EVAW & TIME'S UP UK join forces to respond to sexual harassment consultation

Actor Andrea Riseborough adds her voice urging people to respond to consultation before it closes at midnight today

TWO YEARS SINCE #METOO WENT GLOBAL THE END VIOLENCE AGAINST WOMEN COALITION (EVAW) & TIME’S UP UK JOIN FORCES TO CALL FOR A LEGAL DUTY ON EMPLOYERS TO PREVENT SEXUAL HARASSMENT

On the day (2nd October) the Government Consultation into sexual harassment in the workplace closes the acclaimed British actor, producer and TIME’S UP UK Ambassador Andrea Riseborough urges people to act with her and respond to the consultation before the deadline hits. She wants no individual to have to say #MeToo again.

Two years since #MeToo became a global phenomenon (1) the actor adds her voice to End Violence Against Women Coalition and TIMES UP UK who have joined forces in calling for a raft of improvements in the way sexual harassment in the workplace is both prevented and responded to. (2)

In response to the Government Equalities Office consultation the campaign groups are demanding a legal duty on employers to prevent sexual harassment, and greater protections in place for third party harassment, as well as an increase in the time limitation within which victims of sexual harassment can bring a claim against their employer to 12 months. (3)

Acclaimed British actor, producer and TIME’S UP UK Ambassador, Andrea Riseborough, says:

“According to the TUC, 62% of women, 68% of LGBTQ+ workers and 20% of men experience sexual harassment at work. 12% of LGBTQ+ women have reported being sexually assaulted or raped at work. (4) TIME’S UP was established to help to ensure no individual of any origin, age or gender identity has to say #MeToo again.”

“Current UK law dictates it is the victim’s responsibility to report harassment and put forward a case. Due to pressure from TIME’S UP, The Fawcett Society, End Violence Against Women Coalition (EVAW), and other activists, the Government has opened a consultation to gather views from the public on whether the law should be changed so that employers do have responsibility to put in place measures such as an effective policy, training, or collecting data – that could prevent harassment from happening in the first place and means they will be accountable to regulators and face penalties if they don’t; which might make workplaces safer.

Andrea then directs people to the link so they can add their voices to the call for improvements and share, if they wish, their own experiences of sexual harassment in the workplace. She also alerts them to the #ThisIsNotWorking petition.

“If you’d like to contribute to the conversation you can complete the government questionnaire, here is the link: https://www.gov.uk/government/consultations/consultation-on-sexual-harassment-in-the-workplace

“Also, if you support it, you might like to add your name to this TUC petition, here https://www.megaphone.org.uk/petitions/uk-gov-act-to-prevent-sexual-harassment-at-work?source=TUCsite

Evidence has shown that workplace sexual harassment is widespread, particularly affecting those in marginalised communities. TUC research showed that over 1 in 2 women and nearly 7 out of 10 LGBT workers are sexually harassed in the workplace (5) and research has shown sexual harassment is also prevalent for migrant women in the workplace. (6)

Dame Heather Rabbatts, Chair of the TIME’S UP UK board says:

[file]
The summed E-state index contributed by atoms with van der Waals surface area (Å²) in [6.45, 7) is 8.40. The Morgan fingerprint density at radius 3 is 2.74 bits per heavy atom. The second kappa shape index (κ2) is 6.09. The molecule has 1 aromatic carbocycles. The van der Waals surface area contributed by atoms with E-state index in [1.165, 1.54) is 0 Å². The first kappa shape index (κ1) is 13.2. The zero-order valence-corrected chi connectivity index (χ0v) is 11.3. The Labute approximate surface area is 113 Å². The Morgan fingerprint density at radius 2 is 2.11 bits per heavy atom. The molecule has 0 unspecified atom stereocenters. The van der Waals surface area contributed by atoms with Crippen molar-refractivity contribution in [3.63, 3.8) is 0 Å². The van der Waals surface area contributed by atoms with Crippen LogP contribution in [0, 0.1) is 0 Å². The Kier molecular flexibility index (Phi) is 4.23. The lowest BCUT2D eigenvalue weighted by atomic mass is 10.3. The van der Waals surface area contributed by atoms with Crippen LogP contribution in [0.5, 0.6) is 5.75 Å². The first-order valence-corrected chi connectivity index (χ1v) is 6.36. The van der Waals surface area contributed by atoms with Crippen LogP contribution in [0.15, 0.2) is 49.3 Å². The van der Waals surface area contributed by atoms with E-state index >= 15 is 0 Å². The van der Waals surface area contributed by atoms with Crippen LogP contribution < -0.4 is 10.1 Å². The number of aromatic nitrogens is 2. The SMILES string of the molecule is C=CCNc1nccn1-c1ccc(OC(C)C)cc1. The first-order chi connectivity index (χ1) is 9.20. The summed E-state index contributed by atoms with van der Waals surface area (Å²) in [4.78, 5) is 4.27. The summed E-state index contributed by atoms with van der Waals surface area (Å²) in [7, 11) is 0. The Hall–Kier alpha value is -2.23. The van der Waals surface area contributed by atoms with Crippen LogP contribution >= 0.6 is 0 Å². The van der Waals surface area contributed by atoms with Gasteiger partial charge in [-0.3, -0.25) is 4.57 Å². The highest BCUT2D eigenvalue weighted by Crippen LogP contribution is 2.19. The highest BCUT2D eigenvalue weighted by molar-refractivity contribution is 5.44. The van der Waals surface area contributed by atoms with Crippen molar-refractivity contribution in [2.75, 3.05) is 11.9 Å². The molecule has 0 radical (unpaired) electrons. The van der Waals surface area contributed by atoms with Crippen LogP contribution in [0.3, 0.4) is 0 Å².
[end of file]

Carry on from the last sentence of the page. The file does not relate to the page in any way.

“When the outpouring of #MeToo stories began in 2017, the true extent of sexual harassment and violence against women came ever more into focus. The wave of disclosures that swept across the country, through industry after industry shone a powerful light on experiences that have too long been marginalised and ignored. Critically, research shows that the situation is more prevalent for minority groups including women of colour and those in the LGBT community.

“TIME’S UP believes that it is essential to introduce a preventative duty on employers to ensure that workplace protections for employees are in place and they should be held accountable if they don’t. We also think it’s critical that the duty should extend to cover freelancers who make up such a large proportion of our UK workforce (15%)”

Rebecca Hitchen, Campaigns Manager at the End Violence Against Women Coalition says:

“The #MeToo movement may have given women a platform to name and speak out about the harassment and abuse they have been subjected to, but we haven’t seen nearly enough meaningful commitment to prevent sexual harassment before it happens, nor have we seen enough investment into support.

“We want to ensure that any measures put in place as a result of this consultation can protect ALL women in employment and ensure there is effective enforcement and oversight.

ENDS

EVAW & TIME’S UP UK full response to the consultation will be made available here:

TIME’S UP UK & EVAW Sexual Harassment Submission

Notes

(1) The #MeToo movement was originally started by Tarana Burke in 2006

(2)Government Equalities Office Consultation into Sexual Harassment in the workplace https://www.gov.uk/government/consultations/consultation-on-sexual-harassment-in-the-workplace Deadline 11.59 PM on 2nd October

(3) Full EVAW & Times Up UK response to sexual harassment consultation to be hosted here: www.endviolenceagainstwomen.org.uk/evaw-times-up-uk-respond-to-sexual-harassment-consultation/ and available on request

(4) https://www.tuc.org.uk/sites/default/files/LGBT_Sexual_Harassment_Report_0.pdf

(5) https://www.tuc.org.uk/sites/default/files/SexualHarassmentreport2016.pdf

(6)    https://www.trustforlondon.org.uk/publications/unheard-workforce-experiences-latin-american-migrant-women-cleaning-hospitality-and-domestic-work/

 

 

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